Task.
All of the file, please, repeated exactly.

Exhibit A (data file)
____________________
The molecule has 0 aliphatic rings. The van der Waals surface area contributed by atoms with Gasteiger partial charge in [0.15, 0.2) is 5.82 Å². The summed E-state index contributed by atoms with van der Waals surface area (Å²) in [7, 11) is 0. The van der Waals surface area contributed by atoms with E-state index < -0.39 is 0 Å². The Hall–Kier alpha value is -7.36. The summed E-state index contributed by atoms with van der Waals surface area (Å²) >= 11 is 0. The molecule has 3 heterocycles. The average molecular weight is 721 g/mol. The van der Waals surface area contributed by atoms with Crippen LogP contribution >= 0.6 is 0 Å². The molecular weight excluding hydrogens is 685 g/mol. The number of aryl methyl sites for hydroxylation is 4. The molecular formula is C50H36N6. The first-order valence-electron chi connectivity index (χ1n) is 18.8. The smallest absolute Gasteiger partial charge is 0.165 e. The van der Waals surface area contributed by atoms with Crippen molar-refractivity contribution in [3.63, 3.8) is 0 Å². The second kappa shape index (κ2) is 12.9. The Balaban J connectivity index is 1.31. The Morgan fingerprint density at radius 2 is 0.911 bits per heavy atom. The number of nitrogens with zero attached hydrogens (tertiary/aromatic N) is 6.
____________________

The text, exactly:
The molecule has 0 aliphatic rings. The van der Waals surface area contributed by atoms with Gasteiger partial charge in [0.15, 0.2) is 5.82 Å². The summed E-state index contributed by atoms with van der Waals surface area (Å²) in [7, 11) is 0. The van der Waals surface area contributed by atoms with E-state index < -0.39 is 0 Å². The Hall–Kier alpha value is -7.36. The summed E-state index contributed by atoms with van der Waals surface area (Å²) >= 11 is 0. The molecule has 3 heterocycles. The average molecular weight is 721 g/mol. The van der Waals surface area contributed by atoms with Crippen LogP contribution >= 0.6 is 0 Å². The molecular weight excluding hydrogens is 685 g/mol. The number of aryl methyl sites for hydroxylation is 4. The molecular formula is C50H36N6. The first-order valence-electron chi connectivity index (χ1n) is 18.8. The smallest absolute Gasteiger partial charge is 0.165 e. The van der Waals surface area contributed by atoms with Crippen molar-refractivity contribution in [3.63, 3.8) is 0 Å². The second kappa shape index (κ2) is 12.9. The Balaban J connectivity index is 1.31. The Morgan fingerprint density at radius 2 is 0.911 bits per heavy atom. The number of nitrogens with zero attached hydrogens (tertiary/aromatic N) is 6.